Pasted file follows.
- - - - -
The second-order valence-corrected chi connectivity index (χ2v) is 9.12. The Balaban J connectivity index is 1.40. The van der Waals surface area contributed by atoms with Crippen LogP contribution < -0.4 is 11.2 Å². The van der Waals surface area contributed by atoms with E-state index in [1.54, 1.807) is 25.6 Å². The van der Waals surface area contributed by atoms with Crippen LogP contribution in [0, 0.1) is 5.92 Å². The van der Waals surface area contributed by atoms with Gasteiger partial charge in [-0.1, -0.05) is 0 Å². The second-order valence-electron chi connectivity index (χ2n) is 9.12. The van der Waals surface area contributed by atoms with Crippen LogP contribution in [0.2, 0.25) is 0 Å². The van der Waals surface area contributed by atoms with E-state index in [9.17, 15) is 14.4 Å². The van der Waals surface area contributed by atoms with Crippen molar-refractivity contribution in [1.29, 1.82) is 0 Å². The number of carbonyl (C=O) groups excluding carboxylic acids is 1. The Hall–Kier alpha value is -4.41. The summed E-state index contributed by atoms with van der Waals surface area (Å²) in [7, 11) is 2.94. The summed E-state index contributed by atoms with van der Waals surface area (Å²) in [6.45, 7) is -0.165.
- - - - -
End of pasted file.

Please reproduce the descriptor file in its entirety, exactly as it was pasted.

The second-order valence-corrected chi connectivity index (χ2v) is 9.12. The Balaban J connectivity index is 1.40. The van der Waals surface area contributed by atoms with Crippen LogP contribution < -0.4 is 11.2 Å². The van der Waals surface area contributed by atoms with E-state index in [1.54, 1.807) is 25.6 Å². The van der Waals surface area contributed by atoms with Crippen LogP contribution in [0, 0.1) is 5.92 Å². The van der Waals surface area contributed by atoms with Gasteiger partial charge in [-0.1, -0.05) is 0 Å². The second-order valence-electron chi connectivity index (χ2n) is 9.12. The van der Waals surface area contributed by atoms with Crippen LogP contribution in [0.2, 0.25) is 0 Å². The van der Waals surface area contributed by atoms with E-state index in [9.17, 15) is 14.4 Å². The van der Waals surface area contributed by atoms with Crippen molar-refractivity contribution in [1.29, 1.82) is 0 Å². The number of carbonyl (C=O) groups excluding carboxylic acids is 1. The Hall–Kier alpha value is -4.41. The summed E-state index contributed by atoms with van der Waals surface area (Å²) in [7, 11) is 2.94. The summed E-state index contributed by atoms with van der Waals surface area (Å²) in [6.45, 7) is -0.165.